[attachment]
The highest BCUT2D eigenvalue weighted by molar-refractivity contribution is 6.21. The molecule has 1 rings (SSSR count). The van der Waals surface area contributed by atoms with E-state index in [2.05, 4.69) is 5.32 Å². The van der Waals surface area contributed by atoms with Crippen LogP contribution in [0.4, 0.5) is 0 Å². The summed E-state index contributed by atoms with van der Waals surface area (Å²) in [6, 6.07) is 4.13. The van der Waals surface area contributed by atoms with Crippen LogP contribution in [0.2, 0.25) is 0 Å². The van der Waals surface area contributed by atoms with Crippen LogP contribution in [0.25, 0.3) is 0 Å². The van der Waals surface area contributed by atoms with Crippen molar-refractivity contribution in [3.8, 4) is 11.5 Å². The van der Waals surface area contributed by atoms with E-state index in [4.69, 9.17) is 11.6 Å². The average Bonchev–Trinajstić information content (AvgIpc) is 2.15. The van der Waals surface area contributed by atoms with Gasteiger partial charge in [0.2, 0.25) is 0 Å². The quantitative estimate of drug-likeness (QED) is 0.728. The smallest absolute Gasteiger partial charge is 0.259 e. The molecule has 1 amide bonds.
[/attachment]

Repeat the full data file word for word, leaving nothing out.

The highest BCUT2D eigenvalue weighted by molar-refractivity contribution is 6.21. The molecule has 1 rings (SSSR count). The van der Waals surface area contributed by atoms with E-state index in [2.05, 4.69) is 5.32 Å². The van der Waals surface area contributed by atoms with Crippen LogP contribution in [0.4, 0.5) is 0 Å². The summed E-state index contributed by atoms with van der Waals surface area (Å²) in [6, 6.07) is 4.13. The van der Waals surface area contributed by atoms with Crippen LogP contribution in [0.2, 0.25) is 0 Å². The van der Waals surface area contributed by atoms with Crippen LogP contribution in [0.25, 0.3) is 0 Å². The van der Waals surface area contributed by atoms with Crippen molar-refractivity contribution in [3.8, 4) is 11.5 Å². The van der Waals surface area contributed by atoms with E-state index in [4.69, 9.17) is 11.6 Å². The average Bonchev–Trinajstić information content (AvgIpc) is 2.15. The van der Waals surface area contributed by atoms with Gasteiger partial charge in [0.2, 0.25) is 0 Å². The quantitative estimate of drug-likeness (QED) is 0.728. The smallest absolute Gasteiger partial charge is 0.259 e. The molecule has 1 amide bonds.